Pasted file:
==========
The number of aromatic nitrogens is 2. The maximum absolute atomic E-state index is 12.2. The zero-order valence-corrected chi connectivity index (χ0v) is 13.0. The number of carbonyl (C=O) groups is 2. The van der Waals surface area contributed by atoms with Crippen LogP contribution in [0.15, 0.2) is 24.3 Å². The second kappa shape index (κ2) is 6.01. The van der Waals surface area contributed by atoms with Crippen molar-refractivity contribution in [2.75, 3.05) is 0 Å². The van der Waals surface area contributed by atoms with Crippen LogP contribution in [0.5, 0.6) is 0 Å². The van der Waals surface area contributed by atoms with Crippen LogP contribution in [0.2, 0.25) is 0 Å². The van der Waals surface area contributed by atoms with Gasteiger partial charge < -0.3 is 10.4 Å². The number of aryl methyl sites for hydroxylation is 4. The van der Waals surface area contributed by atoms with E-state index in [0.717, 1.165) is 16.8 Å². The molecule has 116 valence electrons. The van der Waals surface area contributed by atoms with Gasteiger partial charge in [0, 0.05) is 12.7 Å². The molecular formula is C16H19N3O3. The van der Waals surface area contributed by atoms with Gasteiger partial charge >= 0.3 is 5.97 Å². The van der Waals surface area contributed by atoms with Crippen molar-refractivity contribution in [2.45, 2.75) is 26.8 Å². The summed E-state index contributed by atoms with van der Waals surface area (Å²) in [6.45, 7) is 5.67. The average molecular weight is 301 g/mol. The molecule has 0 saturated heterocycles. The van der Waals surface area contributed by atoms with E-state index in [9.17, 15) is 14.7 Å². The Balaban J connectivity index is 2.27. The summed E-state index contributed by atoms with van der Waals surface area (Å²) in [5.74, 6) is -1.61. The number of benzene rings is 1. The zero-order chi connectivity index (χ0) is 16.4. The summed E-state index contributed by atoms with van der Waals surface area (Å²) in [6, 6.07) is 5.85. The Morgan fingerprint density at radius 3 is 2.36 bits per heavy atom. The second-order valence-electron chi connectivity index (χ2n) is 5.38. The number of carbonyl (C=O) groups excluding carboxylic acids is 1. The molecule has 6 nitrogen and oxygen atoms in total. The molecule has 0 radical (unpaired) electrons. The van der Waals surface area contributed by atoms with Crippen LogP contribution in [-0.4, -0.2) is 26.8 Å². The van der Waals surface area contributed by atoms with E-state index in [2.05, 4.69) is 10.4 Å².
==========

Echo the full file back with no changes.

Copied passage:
The number of aromatic nitrogens is 2. The maximum absolute atomic E-state index is 12.2. The zero-order valence-corrected chi connectivity index (χ0v) is 13.0. The number of carbonyl (C=O) groups is 2. The van der Waals surface area contributed by atoms with Crippen LogP contribution in [0.15, 0.2) is 24.3 Å². The second kappa shape index (κ2) is 6.01. The van der Waals surface area contributed by atoms with Crippen molar-refractivity contribution in [2.75, 3.05) is 0 Å². The van der Waals surface area contributed by atoms with Crippen LogP contribution in [0.5, 0.6) is 0 Å². The van der Waals surface area contributed by atoms with Crippen LogP contribution in [0.2, 0.25) is 0 Å². The van der Waals surface area contributed by atoms with Gasteiger partial charge < -0.3 is 10.4 Å². The number of aryl methyl sites for hydroxylation is 4. The van der Waals surface area contributed by atoms with E-state index in [0.717, 1.165) is 16.8 Å². The molecule has 116 valence electrons. The van der Waals surface area contributed by atoms with Gasteiger partial charge in [0, 0.05) is 12.7 Å². The molecular formula is C16H19N3O3. The van der Waals surface area contributed by atoms with Gasteiger partial charge >= 0.3 is 5.97 Å². The van der Waals surface area contributed by atoms with Crippen molar-refractivity contribution in [2.45, 2.75) is 26.8 Å². The summed E-state index contributed by atoms with van der Waals surface area (Å²) in [6.45, 7) is 5.67. The average molecular weight is 301 g/mol. The molecule has 0 saturated heterocycles. The van der Waals surface area contributed by atoms with E-state index in [9.17, 15) is 14.7 Å². The Balaban J connectivity index is 2.27. The summed E-state index contributed by atoms with van der Waals surface area (Å²) in [5.74, 6) is -1.61. The number of benzene rings is 1. The zero-order chi connectivity index (χ0) is 16.4. The summed E-state index contributed by atoms with van der Waals surface area (Å²) in [6, 6.07) is 5.85. The Morgan fingerprint density at radius 3 is 2.36 bits per heavy atom. The second-order valence-electron chi connectivity index (χ2n) is 5.38. The number of carbonyl (C=O) groups excluding carboxylic acids is 1. The molecule has 6 nitrogen and oxygen atoms in total. The molecule has 0 radical (unpaired) electrons. The van der Waals surface area contributed by atoms with Crippen LogP contribution in [-0.4, -0.2) is 26.8 Å². The van der Waals surface area contributed by atoms with E-state index in [2.05, 4.69) is 10.4 Å².